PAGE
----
Town & Country

March 2019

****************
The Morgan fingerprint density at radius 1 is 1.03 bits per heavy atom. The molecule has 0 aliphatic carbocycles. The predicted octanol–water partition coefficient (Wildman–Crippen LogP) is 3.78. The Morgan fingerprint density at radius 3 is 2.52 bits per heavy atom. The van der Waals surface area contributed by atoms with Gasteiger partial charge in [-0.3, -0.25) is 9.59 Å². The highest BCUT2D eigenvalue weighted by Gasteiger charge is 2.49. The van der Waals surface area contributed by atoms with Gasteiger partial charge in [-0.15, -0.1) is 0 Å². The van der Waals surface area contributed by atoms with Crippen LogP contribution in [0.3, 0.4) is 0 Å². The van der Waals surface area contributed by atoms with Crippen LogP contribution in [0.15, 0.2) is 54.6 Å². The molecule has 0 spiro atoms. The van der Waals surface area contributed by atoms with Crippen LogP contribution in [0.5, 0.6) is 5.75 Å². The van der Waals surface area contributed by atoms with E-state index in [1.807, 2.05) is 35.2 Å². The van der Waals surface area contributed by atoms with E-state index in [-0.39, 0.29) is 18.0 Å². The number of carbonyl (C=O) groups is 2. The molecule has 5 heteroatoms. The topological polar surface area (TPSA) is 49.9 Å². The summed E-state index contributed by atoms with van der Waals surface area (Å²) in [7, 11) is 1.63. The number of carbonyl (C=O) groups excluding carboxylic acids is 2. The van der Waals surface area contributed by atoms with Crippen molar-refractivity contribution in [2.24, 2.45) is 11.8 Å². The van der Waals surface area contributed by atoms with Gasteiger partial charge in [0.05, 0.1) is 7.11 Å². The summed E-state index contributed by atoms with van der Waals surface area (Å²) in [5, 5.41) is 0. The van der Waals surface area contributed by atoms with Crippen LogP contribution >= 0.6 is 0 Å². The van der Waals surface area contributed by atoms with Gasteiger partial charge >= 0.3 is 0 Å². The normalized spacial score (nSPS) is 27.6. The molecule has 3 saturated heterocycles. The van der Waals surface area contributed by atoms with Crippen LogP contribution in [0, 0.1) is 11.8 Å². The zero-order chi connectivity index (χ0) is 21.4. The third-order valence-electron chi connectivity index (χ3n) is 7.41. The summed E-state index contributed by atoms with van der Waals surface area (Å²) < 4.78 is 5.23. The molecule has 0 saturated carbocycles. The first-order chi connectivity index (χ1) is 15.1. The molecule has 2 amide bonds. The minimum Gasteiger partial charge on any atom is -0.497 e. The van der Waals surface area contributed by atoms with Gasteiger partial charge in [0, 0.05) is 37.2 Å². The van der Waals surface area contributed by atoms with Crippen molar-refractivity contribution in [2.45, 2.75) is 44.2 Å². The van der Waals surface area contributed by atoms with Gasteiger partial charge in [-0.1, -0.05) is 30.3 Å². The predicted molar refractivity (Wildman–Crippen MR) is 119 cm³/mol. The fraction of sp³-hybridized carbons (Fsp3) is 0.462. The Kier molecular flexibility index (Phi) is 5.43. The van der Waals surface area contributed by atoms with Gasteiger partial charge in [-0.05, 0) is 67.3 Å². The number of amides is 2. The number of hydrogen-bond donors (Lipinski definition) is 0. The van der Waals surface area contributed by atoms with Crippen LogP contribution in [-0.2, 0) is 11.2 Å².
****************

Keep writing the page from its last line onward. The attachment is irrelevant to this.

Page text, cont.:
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S T . A D O L P H E WINNIPEG FREE PRESS, SATURDAY MARCH 16, 2019 3 ALTONA Visit Us Today in the Altona Mall Mon-Sat 8am-9pm, Sun 12pm-6pm Breakaway Family Restaurant & Lounge Corner Hwys. #3 & #13, Carman, MB 204-745-6785 • All Day Breakfast Specials • Lunch & Dinner Specials • VLT Lounge Open to 2 a.m. Mon-Wed 6 a.m. to 8 p.m. ; Thurs-Fri-Sat 6 a.m. to 9 p.m. ; Sundays 8 a.m. to 8 p.m. HOURS: Carman, MB Vanderveen's Greenhouses Ltd. Carman (204) 745-3534 • Spring Bedding Plants • Easter Lilies • Poinsettias The construction industry's first choice for top quality trailers Clam Cross-Dump Wagon End Dump Side Dump Pony Pup 1-204-746-2348 Cornie Dyck (204) 362-8080 CARPET, UPHOLSTERY, AIR DUCT, FURNACE CLEANING & AUTO DETAILING FAX: (204) 822-9683 EMAIL: Box 1021 • Morden, MB • R6M 1A9 Biomass generates eco-friendly heat and electricity BY BOB ARMSTRONG Y ou wouldn't guess when you drive past the office and shop of St. Adolphe's Triple Green Energy that the business is part of an environmen- tally responsible revolution. From its modest headquarters, the company has been reaching out across Canada and the U.S. since near the turn of the century to help customers generate heat, and in some cases electricity, using biomass that might otherwise go to waste. More recently, Triple Green Energy has been helping livestock producers and others compost waste safely, quickly and efficiently. The company began when founder Raymond Dueck, who then ran a manufacturing company that burned coal, looked out at a field of straw and saw gold. "Our owner, Raymond Dueck, got into this because he was looking out at the wheat fields at the straw lying there and thought of the need for biomass instead of burning coal," says general manager Donald Benson. According to the company's calculations, burning biomass instead of coal can save $75,000 over five years. Replacing natural gas saves even more: $100,000 over five years. And while the cash savings are good for the business, sav- ings in greenhouse gases are good for us all. Because waste biomass — such as straw, wood chips or even chicken litter and manure — would give off gases natu- rally when it biodegrades, burning it for fuel adds no extra carbon to the atmosphere. That means it's carbon-neutral, compared to carbon-emitting fossil fuels. Dueck's insight led to the development of the TGE Series of biomass heat- ers, which are designed to burn straw. Some of Triple Green Energy's products, such as the TGE Series, are manufactured by the company. Others, such as the larger TGF Series and TGF Series A biomass furnaces, are manufactured in Head- ingley at the Sturgeon Creek Hutterite Colony. These big biomass units can pump out a huge amount of heat — up to 20 million BTUs. Because not everybody needs that much heat, Triple Green Energy also manufactures a smaller unit, called the TGC Series. "We've attended many trade shows over the years where we've found that people like the concept of the TGF series but don't need that capacity," notes Benson. Although burning biomass itself hearkens back to our ancient relationship with fire, these units are high-tech. They're relatively quiet and have passed stringent emission tests. They can be operated by remote control and allow op- erators to receive alerts on their phones if fuel is running low or ash needs to be cleaned. The heaters burn so hot and so thoroughly that they pro- duce very little ash and particulate matter. A moving floor inside the burner allows the fuel to dry out as it burns, which allows biomass with up to 50 per cent moisture content. Built-in augurs remove ash and keep the furnace burning at full capacity, with no need to shut it down to clean ash. Producing large amounts of heat through biomass also creates the possibility of generating electricity, and so the company has become the North American distributor for a generator that converts excess heat into electricity. For an even greener approach, it has more recently be- come a dealer for a line of solar energy products, for use on or off the power grid. A number of Triple Green's products have been sold to Hutterite colonies, which tend to have lots of buildings to heat and access to biomass. But while Hutterite colonies and farms are a major market for the company, biomass systems don't only have applications on the farm. Vanderveen's Greenhouse in Carman has bought a bio- mass furnace, allowing the company to save money by using greenhouse waste to heat the greenhouses. Another recent customer manufactures wooden pallets. The pallets need to be heated before being shipped to customers in order to kill any insects in the wood. And since the company has plenty of wood scraps, they have their own supply of biomass. There's also interest from remote northern communities, where diesel is burned for heat and electricity and biomass offers a cleaner and less expensive alternative. A more recent development by the company is called the BioRotor Compost Digester. With a door at one end and vents to allow in air as needed, the BioRotor is a big, rotat- ing composter that allows for safe handling of all kinds of materials. Originally developed in Manitoba by the hog industry as a better, more bio-secure way of dealing with livestock mortality, it allows for animal remains to be dealt with safely – the heat generated by the composting process kills patho- gens, keeps smells to a minimum and prevents leaching into the soil or groundwater. "On the front end, you throw in, say 100 pounds of dead chickens and 100 pounds of wood chips and in a few weeks you have dirt," says Benson. There's another use for the BioRotors that nobody would have anticipated a few years ago. The cannabis industry now uses them to deal with leaves and stems from plants. Can- nabis waste can't just be hauled to the local landfill because it might attract scavengers looking for a free high. So instead, it's inserted into the BioRotor and in a couple of weeks it's composted into "real nice fertilizer." GREEN AND CLEAN Because waste biomass — such as straw, wood chips or even chicken litter and manure — would give off gases naturally when it biodegrades, burning it for fuel adds no extra carbon to the atmosphere. That means it's carbon-neutral, compared to carbon-emitting fossil fuels. Third photo from top: Founder Raymond Dueck (left) with general manager Donald Benson at Triple Green Energy. Photos by Darcy Finley